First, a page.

Kerry to Trump: Forget 'fictional' border crisis, declare emergency for climate

Kerry to Trump: Forget 'fictional' border crisis, declare emergency for climate
© Getty Images

Former Secretary of State John KerryJohn Forbes KerryRubio asks Barr to investigate Kerry over Iran meetings Harris demands Barr clarify if Trump has asked him to investigate anyone Kerry fires back after Trump accuses him of violating the Logan Act: 'He's wrong' MORE on Friday urged President TrumpDonald John TrumpTrump: 'I will not let Iran have nuclear weapons' Rocket attack hits Baghdad's Green Zone amid escalating tensions: reports Buttigieg on Trump tweets: 'I don't care' MORE to declare a national emergency over the issue of climate change instead of what he called a "fictional" crisis at the U.S.-Mexico border.

The former Obama administration official criticized Trump while commenting on a New York Times article about how ocean temperatures are rising faster than was previously known.

"Instead of declaring a national emergency to address a fictional emergency – @realDonaldTrump needs to stop denying a real one: climate change," Kerry tweeted.

ADVERTISEMENT

His remarks came just hours after The Wall Street Journal's editorial board warned Republicans against supporting Trump's reported plan to declare a national emergency in order to allocate funding for construction of a border wall, arguing that Democrats would later use the precedent set by Trump.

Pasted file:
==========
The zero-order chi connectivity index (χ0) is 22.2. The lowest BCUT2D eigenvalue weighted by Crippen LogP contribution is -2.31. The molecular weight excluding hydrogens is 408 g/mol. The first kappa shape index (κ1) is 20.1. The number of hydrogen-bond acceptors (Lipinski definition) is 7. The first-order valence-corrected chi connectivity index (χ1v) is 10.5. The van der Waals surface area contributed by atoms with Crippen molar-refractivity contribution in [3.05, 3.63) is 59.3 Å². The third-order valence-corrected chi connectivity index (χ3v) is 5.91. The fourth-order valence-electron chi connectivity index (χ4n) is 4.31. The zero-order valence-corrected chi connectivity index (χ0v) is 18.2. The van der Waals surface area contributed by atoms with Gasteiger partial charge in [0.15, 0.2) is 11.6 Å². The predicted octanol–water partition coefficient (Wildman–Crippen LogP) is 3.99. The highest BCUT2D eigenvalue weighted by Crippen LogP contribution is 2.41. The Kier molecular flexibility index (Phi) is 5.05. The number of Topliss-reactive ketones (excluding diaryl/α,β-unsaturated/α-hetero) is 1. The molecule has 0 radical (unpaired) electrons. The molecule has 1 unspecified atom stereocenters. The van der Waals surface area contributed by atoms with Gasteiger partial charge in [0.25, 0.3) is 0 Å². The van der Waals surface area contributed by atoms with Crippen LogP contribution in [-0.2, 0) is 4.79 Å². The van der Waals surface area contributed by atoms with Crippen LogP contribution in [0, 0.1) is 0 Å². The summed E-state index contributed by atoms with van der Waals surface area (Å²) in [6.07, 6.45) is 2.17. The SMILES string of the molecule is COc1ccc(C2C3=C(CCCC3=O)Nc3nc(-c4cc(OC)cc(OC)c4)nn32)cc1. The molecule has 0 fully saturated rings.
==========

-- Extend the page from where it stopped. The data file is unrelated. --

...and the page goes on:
"If Mr. Trump did win in court, a President Elizabeth Warren might take the precedent as license to circumvent Congress whenever it is politically expedient," the editorial board wrote. "Rising carbon emissions or even income inequality could be declared national emergencies."

Trump this week visited the U.S.-Mexico border, where he reiterated his demand for constructing a wall to address issues such as illegal migration and the importation of illegal drugs, which primarily occur at legal ports of entry.

A partial government shutdown that began Dec. 22 is now in its 21st day as Trump and congressional Democrats remain at an impasse over funding for the president's proposed wall.